"Residents of the central Arkansas town of Mayflower were preparing for a calm Easter weekend when their plans unexpectedly changed. On Friday, March 29, the Exxon Pegasus pipeline burst, flooding this tiny Little Rock suburb with as much as 200,000 gallons of tar sands crude. Many residents say they didn’t even know about the pipeline, which carries Canadian petroleum from Illinois to Texas.
"We could see oil running down the road like a river," a Mayflower resident told TV station KTHV. A week later, 22 homes remain evacuated, while cleanup efforts have been complicated by bad weather and the unique characteristics of tar sands crude.
As the Natural Resources Defense Council’s Anthony Swift explains, '[T]he Pegasus line was carrying Wabasca Heavy diluted bitumen — a toxic climate mix of heavy tar sands bitumen and volatile petrochemical diluents,' like benzene, a toxic and carcinogenic solvent that helps keep the bitumen in liquid form. At room temperatures, undiluted bitumen is a solid (asphalt is mostly bitumen).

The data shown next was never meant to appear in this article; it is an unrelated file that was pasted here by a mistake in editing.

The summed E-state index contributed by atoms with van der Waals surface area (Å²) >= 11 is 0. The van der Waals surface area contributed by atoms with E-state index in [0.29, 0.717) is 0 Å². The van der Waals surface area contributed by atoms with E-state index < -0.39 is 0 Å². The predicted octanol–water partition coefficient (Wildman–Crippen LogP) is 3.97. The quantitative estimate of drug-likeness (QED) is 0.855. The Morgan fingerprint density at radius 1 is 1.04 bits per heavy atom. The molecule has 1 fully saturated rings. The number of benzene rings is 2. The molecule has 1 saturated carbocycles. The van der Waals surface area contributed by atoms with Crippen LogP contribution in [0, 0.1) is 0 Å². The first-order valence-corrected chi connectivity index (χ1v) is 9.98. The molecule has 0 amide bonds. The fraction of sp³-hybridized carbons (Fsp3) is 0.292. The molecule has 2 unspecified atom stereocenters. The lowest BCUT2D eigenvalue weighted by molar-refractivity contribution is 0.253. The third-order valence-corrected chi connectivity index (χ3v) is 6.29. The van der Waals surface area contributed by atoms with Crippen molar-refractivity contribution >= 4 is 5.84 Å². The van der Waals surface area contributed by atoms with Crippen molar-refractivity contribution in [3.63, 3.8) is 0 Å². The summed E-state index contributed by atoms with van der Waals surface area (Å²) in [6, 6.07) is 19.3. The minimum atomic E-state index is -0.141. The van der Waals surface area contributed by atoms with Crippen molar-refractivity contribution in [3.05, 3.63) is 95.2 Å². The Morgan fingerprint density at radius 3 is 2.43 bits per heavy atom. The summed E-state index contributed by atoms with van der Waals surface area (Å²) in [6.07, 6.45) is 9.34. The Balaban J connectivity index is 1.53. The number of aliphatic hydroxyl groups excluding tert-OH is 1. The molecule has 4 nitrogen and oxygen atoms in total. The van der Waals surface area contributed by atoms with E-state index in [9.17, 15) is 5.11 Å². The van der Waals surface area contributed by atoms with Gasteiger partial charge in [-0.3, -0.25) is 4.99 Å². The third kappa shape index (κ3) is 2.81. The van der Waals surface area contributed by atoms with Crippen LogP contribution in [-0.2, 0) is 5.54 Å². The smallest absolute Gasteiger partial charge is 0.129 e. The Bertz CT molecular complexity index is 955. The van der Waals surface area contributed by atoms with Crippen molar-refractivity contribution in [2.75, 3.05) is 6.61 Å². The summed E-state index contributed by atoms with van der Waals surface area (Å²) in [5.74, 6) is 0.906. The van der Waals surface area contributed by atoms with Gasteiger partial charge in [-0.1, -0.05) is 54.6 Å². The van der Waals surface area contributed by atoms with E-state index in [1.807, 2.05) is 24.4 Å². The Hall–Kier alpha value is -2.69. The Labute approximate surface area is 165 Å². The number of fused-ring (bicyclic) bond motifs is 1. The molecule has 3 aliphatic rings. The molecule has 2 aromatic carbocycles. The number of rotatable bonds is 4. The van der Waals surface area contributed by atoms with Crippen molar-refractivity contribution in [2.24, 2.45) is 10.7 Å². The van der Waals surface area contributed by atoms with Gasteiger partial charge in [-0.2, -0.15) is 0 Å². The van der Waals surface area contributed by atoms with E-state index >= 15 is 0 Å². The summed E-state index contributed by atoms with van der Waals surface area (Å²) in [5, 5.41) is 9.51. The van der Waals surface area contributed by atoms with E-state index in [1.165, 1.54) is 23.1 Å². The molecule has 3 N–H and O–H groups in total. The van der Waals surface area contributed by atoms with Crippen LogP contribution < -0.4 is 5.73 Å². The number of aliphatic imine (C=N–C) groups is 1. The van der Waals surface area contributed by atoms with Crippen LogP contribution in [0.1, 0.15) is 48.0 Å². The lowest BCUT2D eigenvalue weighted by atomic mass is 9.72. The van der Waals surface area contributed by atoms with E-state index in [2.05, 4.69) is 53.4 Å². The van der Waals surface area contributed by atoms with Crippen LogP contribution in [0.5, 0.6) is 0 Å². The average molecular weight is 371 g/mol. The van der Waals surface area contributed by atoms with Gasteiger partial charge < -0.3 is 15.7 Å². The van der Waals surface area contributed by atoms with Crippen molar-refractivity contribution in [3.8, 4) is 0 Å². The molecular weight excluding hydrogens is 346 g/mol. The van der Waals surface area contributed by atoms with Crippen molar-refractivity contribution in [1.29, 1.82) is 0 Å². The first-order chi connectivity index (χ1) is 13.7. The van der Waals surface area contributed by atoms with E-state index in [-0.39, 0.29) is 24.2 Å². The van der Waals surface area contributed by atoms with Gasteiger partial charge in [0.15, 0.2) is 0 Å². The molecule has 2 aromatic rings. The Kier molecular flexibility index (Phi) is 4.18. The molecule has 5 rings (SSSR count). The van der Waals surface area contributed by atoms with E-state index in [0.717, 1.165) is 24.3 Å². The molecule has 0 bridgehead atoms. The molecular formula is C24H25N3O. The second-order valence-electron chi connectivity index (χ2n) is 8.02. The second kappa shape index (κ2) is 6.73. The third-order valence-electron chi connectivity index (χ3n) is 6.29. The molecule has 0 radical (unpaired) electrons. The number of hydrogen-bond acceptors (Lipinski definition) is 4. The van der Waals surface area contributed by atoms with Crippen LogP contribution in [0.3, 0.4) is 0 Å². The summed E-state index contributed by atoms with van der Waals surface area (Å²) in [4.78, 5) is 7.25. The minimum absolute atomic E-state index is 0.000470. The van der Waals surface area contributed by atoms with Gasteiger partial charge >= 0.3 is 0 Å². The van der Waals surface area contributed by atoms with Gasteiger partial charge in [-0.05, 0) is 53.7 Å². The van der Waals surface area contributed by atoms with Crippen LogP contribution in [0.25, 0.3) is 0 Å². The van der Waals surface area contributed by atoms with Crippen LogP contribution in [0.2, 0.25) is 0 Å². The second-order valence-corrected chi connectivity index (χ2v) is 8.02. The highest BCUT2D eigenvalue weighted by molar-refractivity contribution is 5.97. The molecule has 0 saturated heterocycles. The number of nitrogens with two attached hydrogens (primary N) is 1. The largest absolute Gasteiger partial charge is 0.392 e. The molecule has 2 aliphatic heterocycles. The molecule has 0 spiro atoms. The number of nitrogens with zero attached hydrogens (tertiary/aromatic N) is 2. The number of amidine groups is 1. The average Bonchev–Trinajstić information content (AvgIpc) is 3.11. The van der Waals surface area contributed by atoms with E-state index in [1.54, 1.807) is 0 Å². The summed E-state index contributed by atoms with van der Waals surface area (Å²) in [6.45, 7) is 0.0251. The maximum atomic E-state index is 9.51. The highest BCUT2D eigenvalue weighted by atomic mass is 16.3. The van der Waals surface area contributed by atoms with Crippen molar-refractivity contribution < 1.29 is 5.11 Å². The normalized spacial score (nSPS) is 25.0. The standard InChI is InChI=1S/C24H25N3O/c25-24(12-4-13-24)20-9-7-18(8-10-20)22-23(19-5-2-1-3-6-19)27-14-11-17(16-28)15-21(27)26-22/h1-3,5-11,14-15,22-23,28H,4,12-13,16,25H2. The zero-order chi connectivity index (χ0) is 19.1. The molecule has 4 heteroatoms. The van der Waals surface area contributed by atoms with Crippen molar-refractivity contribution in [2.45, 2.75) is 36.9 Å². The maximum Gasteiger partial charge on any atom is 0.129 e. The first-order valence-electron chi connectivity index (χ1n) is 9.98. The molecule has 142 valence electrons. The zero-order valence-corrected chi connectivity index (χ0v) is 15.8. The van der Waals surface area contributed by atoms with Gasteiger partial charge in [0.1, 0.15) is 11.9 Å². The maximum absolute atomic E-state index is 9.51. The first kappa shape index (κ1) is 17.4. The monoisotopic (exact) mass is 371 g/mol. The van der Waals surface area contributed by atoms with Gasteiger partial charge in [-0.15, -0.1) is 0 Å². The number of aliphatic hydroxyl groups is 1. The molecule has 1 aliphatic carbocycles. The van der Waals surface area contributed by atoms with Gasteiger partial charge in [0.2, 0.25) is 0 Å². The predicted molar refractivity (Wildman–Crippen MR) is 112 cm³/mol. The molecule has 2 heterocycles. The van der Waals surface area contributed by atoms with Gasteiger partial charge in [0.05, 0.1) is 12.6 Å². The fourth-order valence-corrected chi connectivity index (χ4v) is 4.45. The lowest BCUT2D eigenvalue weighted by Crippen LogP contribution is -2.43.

Once this mixture is exposed to air, the solvents begin to outgas, creating toxic fumes that are a danger to wildlife and human health. And if the thick slurry makes it to a waterway, problems compound fast. Unlike light crude, tar sands crude sinks, rendering conventional clean-up approaches — skimmers, vacuums, and floating booms — irrelevant."
Stacie Boschma reports for Mother Nature Network April 5, 2013.